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First Week of JS Bootcamp!

codetivated profile image Melissa Heying Updated on ・5 min read

First Week of Javascript Bootcamp in the Books!

This has definitely been a week of firsts and I'm SO excited to share what life as a Javascript student is like (for me at least). If you haven't already read my #welcome thread, I'll introduce myself again in a little more detail starting with who I am and what lead me to be a Javascript student at Claim Academy in Saint Louis, MO.

First off, name is Melissa. After graduating high school in 2010, I had no idea what I wanted to do with my life. So, I attended a local community college. After 2 years and a few switches to my major, I dropped out.

From there, I enrolled into cosmetology school and 9 months later, received my cosmetology license. After about a month in of servicing haircuts and hair color as a hair stylist, I realized hair wasn't for me and so I quit.

I needed to find work quickly because I was 21 and feeling guilty that I didn't have a "big girl" job. I ended up responding to an add on Craigslist for a receptionist position in an Orthodontic office. A month after feeling like I finally made it, I was promoted to the clinic and was trained as an Orthodontic Assistant. I worked for that office for 7 years. Although I loved my work family and what I did, at 5 years in I started getting the itch to do something different.

I dabbled into the cosmetology side of things again and was certified in Microblading and Lash Extentions. For two years I was an Orthodontic Assistant, a Microblade Artist and a Lash Technician. Then, Covid-19 happened and time stopped.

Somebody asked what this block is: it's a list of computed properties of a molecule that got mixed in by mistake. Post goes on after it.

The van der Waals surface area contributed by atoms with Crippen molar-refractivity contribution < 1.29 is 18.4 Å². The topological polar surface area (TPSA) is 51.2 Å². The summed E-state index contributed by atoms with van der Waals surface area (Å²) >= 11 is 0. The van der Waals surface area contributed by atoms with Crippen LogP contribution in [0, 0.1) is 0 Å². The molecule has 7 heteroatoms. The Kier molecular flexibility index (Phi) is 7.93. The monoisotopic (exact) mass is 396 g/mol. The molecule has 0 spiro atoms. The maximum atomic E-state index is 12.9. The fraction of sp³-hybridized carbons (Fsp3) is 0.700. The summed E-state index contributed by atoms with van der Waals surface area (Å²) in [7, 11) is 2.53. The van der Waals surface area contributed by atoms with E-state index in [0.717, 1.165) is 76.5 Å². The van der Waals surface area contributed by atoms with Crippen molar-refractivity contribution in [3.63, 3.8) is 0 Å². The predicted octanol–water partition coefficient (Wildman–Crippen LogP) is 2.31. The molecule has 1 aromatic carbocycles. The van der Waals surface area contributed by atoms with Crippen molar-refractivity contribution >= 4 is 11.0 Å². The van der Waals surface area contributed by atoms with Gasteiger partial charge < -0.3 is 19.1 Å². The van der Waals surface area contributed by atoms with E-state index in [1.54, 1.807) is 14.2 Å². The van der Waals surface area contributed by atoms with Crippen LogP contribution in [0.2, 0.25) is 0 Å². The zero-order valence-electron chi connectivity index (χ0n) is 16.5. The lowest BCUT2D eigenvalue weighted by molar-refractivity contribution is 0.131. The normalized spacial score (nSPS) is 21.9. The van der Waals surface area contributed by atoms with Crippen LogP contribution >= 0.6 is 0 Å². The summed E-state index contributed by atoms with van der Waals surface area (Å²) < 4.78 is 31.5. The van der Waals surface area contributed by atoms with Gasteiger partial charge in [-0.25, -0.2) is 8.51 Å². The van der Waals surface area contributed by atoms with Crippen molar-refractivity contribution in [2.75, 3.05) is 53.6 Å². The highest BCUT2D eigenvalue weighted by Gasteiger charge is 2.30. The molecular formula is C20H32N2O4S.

At first I didn't know what to do with myself. I went from working 7 days a week to being confined in my home. After the first week of doing nothing, I was feeling a little jealous and a little guilty. Jealous - because my husband was an essential worker and I was not and guilty - because I was not working to help provide. After expressing how I felt to my husband, he planted the idea in my head that I could learn what he does. My husband is a Network Engineer for a credit card processing company. At first I was mad because I did not understand what the heck he did for a living. He told me to just research. I spent that day researching what it meant to be a Network Engineer and somehow stumbled upon Web Development. After looking more into WebDev, I started to remember that in 8th grade, I used to mess with the code in my Myspace table. So, the next few days I started to research how to make a web page with HTML and CSS. And before I knew it, I was starting to feel like this could be something. That is when I discovered Javascript. I already thought HTML and CSS was neat but Javascript was AMAZING.

I took a few online courses each day to learn as much as I could. I was feeling on top of the world because I was understanding a language that I never knew existed. Then, I got a call that lockdown was ending and I realized that I was going to have to go back to my "normal" life again of holding 3 jobs; 3 jobs that I suddenly felt disconnected from. I knew I wanted to keep going with Javascript but had no idea on the next steps in doing so.